If I’m Not Married, Do I Need a Will?
Let’s start with a short case study… a very sad and unnecessary scenario: A client’s domestic partner died in an automobile accident. They had been together for eight years and at the time of his death, she was three months pregnant. The house, car title, and bank accounts were all in his name only. He had a life insurance policy at work and a 401k retirement account, but his original beneficiary, his sister, was still listed on both. He always talked about adding her name to the house and bank accounts and making her his beneficiary, but time flew by and these items were never at the top of their to-do list. They were young and healthy, barely into their thirties, and now that they were going to be parents, figured they’d get around to making a will and cleaning up these items after the baby was born. By the intestacy laws of Virginia, their child will be entitled to inherit 100% of his estate. But in the meantime, she doesn’t have access to anything owned by her domestic partner. The family demanded that she leave the house and have changed the locks. She doesn’t know what they might be doing with his and her personal property. She has no access to the bank accounts or money. She is not entitled to a copy of the death certificate, so can’t qualify as the administrator of the estate. She now has no choice but to retain an attorney. It will take time and it will be expensive, but her child’s future is at stake. If her partner had a simple will stating his wishes for his partner and children, as well as a transfer on death deed and up-to-date beneficiary designations, there would be no issues. But now, instead of going through the grieving process and planning for the birth of their child, she’s hiring an attorney and going to court with the hope that a judge and the law will help her straighten out this mess.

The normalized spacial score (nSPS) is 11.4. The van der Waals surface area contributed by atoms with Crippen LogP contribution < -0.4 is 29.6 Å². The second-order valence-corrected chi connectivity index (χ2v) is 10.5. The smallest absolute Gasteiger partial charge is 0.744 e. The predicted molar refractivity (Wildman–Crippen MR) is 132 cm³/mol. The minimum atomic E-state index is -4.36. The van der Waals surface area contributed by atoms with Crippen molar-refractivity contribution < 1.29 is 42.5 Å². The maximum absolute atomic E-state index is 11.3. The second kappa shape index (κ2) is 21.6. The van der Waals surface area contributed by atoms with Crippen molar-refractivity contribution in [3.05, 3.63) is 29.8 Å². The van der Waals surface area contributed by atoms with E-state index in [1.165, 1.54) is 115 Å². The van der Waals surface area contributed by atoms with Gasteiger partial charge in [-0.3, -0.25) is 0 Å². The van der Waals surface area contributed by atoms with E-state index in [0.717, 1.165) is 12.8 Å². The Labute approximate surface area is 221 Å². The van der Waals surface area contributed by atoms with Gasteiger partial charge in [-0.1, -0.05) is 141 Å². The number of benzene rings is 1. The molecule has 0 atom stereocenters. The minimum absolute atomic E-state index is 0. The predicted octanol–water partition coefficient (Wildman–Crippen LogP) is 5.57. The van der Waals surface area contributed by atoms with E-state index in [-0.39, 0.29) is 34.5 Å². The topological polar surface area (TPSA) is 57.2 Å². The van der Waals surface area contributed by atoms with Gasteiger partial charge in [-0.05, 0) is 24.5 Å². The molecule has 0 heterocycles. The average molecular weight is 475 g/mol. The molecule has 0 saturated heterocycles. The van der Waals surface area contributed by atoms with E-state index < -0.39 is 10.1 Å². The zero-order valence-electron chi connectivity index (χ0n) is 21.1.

How to Ensure Your Partner is ProtectedThe belief that living together as domestic partners for at least seven years constitutes a “common law” marriage is a myth. Only fifteen states and Washington, D.C., recognize common law marriages and the Commonwealth of Virginia is not one of them. Although unmarried couples do not receive federal protection like married couples, documents can be created to provide some of those same protections. If you are in a committed relationship but not legally married, and especially if you have children together, you need to take certain steps to protect your partner. Otherwise, blood relatives, such as parents, children from previous marriages and/or relationships, and siblings, may have rights to exclude your partner from inheriting your property. If you want your partner to inherit your assets, you should consider these steps:
- Write a will naming your partner as an heir to whatever property you would like him or her to have.
- Name your partner as the beneficiary on all retirement accounts and life insurance policies that you want to pass to him or her. It is important to make sure and change the beneficiary designation on those policies and accounts you had in place before the relationship began.
- Structure ownership so that property passes to your partner. “Joint tenants with right of survivorship” or a Transfer on Death Deed will accomplish this goal.
- Establish a trust to pass property to your partner in a tax-efficient way. Spouses can transfer assets to each other tax-free, but unmarried partners cannot.